Proponents claim the technology reduces greenhouse gas emissions, conserves hydrological resources and helps to stabilize traditional energy prices.
Though the industry is in its infancy, wind farms can be found in 34 states. Nevertheless, proponents claim policy changes are needed if the industry is to continue to grow.
The proliferation of wind energy in the United States may well be tied to a 1.5 cent per kilowatt hour federal tax credit. According to American Wind, this incentive translates into a 1.9 cent per kilowatt hour bonus when adjusted for inflation. From Texas to Washington state, power companies and individuals have stepped forward to take advantage of the credit.
The wind energy tax incentive was due to expire on December 31, 2007 but it has been extended through the end of 2008. The line-item was not part of the 2007 Energy Bill recently signed by President Bush and the fate of the incentive is still unknown.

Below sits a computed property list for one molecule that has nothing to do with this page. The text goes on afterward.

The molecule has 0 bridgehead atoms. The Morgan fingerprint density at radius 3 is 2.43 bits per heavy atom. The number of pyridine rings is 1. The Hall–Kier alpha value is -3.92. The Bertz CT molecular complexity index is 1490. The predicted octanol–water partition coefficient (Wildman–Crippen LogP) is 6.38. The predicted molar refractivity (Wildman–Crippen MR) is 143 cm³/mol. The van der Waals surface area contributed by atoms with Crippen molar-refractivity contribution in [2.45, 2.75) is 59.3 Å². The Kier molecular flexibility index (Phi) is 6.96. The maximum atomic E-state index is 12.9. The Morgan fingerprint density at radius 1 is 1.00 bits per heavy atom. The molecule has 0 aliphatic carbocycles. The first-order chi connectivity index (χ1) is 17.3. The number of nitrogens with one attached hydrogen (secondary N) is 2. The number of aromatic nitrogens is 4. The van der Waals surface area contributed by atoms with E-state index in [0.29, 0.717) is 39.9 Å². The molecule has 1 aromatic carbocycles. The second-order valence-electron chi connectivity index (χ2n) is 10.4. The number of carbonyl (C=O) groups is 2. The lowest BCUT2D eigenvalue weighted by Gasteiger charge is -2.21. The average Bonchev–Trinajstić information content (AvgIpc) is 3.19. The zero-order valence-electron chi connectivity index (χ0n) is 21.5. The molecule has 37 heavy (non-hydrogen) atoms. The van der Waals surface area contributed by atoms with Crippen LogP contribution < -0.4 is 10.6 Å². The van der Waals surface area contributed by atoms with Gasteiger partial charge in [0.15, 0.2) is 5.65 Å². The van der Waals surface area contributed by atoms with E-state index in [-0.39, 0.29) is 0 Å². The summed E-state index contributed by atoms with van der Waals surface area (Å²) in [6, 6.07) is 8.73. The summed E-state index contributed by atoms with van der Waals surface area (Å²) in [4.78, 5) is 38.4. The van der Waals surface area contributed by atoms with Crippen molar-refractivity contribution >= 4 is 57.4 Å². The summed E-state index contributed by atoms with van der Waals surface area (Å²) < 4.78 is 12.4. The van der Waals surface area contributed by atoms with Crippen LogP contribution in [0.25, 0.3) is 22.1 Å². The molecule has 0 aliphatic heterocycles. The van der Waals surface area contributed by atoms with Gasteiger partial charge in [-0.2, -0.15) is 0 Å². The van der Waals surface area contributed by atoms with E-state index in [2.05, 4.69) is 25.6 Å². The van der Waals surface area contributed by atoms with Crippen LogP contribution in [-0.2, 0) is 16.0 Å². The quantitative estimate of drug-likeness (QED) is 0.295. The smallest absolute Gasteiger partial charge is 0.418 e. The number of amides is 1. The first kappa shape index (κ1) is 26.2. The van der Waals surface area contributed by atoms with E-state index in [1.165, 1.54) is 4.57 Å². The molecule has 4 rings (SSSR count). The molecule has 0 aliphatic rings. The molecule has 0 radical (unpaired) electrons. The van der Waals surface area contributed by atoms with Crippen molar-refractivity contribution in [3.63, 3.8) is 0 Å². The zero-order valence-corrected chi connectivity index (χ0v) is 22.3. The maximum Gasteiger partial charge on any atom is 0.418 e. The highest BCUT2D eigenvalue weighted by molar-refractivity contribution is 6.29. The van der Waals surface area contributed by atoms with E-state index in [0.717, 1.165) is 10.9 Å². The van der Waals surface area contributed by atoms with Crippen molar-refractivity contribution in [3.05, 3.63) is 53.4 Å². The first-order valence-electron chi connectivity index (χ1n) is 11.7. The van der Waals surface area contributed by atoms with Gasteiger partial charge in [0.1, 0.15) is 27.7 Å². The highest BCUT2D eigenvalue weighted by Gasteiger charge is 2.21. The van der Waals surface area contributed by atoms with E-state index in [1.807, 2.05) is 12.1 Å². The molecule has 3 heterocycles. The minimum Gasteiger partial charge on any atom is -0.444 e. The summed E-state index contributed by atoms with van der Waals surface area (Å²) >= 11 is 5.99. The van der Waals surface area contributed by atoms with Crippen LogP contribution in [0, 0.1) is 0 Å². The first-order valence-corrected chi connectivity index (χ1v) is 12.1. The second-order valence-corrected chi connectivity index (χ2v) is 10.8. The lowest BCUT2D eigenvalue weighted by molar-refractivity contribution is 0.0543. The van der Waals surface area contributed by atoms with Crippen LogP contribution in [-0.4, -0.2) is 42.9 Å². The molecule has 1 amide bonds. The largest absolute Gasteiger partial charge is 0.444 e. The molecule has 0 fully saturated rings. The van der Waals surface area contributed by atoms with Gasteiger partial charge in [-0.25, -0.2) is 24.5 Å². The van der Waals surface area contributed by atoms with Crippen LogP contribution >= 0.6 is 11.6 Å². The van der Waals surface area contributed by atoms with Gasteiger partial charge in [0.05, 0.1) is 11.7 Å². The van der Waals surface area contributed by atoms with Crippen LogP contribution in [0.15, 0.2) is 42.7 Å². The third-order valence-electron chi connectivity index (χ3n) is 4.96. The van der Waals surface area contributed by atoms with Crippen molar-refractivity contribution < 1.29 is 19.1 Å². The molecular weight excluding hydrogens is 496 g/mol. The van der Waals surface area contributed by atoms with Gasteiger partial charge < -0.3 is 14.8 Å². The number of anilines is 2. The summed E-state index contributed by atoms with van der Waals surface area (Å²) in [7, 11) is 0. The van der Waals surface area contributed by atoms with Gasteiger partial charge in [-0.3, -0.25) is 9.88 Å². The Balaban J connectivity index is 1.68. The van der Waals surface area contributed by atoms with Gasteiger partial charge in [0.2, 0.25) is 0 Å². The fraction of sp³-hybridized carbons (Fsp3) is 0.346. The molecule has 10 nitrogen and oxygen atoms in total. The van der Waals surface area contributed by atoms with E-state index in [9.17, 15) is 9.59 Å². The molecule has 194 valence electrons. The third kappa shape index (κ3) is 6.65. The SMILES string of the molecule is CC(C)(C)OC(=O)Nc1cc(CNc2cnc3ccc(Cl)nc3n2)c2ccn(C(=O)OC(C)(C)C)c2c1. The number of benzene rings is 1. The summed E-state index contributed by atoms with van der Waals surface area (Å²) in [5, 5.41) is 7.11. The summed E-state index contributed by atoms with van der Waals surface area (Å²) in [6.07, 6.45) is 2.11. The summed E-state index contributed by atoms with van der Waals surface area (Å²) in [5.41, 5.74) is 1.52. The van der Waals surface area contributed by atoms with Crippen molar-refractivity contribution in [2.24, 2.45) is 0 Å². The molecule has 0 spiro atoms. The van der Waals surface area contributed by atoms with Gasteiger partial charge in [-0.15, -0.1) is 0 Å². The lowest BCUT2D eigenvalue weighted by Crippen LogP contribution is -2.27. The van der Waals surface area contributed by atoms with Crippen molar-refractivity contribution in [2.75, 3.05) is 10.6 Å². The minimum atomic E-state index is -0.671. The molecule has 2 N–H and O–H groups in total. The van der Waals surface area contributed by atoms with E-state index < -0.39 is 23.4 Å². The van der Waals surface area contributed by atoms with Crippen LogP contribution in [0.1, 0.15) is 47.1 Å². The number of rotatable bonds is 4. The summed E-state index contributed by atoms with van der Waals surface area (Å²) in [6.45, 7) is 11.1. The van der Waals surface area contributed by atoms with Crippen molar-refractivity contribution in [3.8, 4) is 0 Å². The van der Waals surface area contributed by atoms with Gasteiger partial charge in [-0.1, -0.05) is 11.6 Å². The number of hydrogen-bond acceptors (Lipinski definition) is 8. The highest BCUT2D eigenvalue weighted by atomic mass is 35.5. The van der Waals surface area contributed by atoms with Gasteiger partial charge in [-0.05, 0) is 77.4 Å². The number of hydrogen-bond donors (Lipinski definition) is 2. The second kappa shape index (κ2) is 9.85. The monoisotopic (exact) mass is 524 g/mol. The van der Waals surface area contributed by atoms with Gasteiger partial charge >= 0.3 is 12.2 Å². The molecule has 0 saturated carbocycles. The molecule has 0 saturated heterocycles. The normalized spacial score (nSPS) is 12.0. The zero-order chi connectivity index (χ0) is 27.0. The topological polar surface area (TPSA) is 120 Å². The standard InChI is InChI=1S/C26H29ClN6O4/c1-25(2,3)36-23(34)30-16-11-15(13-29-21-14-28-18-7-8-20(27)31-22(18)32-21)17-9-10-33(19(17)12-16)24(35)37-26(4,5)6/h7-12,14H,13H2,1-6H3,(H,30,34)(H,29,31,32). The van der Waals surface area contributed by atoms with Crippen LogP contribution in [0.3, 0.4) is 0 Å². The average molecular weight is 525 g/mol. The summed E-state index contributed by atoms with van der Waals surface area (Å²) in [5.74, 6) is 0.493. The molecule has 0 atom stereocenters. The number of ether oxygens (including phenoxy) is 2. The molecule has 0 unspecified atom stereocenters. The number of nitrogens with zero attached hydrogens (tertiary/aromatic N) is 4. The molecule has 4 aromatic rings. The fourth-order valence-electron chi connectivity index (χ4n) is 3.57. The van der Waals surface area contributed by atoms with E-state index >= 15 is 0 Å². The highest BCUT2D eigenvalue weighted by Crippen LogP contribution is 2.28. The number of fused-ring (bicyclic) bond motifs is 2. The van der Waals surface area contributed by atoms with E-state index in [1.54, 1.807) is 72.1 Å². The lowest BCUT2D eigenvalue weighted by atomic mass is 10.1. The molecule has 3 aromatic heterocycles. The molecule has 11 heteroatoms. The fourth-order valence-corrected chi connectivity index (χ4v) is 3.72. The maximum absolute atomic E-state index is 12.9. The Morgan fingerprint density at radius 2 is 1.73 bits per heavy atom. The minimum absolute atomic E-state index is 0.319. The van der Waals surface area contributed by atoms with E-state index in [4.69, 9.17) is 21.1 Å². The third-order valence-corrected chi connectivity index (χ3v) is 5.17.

Scientific groups also have endorsed wind power as a reasonable choice when it comes to renewable energy. A recent study by the National Research Council, or N-R-C, shows power produced by wind turbines is a low cost alternative when compared to many renewable energy sources. And NRC data shows wind power could be used to cost effectively generate up to 7 percent of the nations electrical power.
Currently, wind energy amounts to only 1 percent of the nations electrical power output.
Wind Energy Leaders #1 Texas -4356MW #2 California -2439MW #3 Minnesota -1299MW #4 Iowa -1273MW # 5Washington-1163MW
source: American Wind Energy Association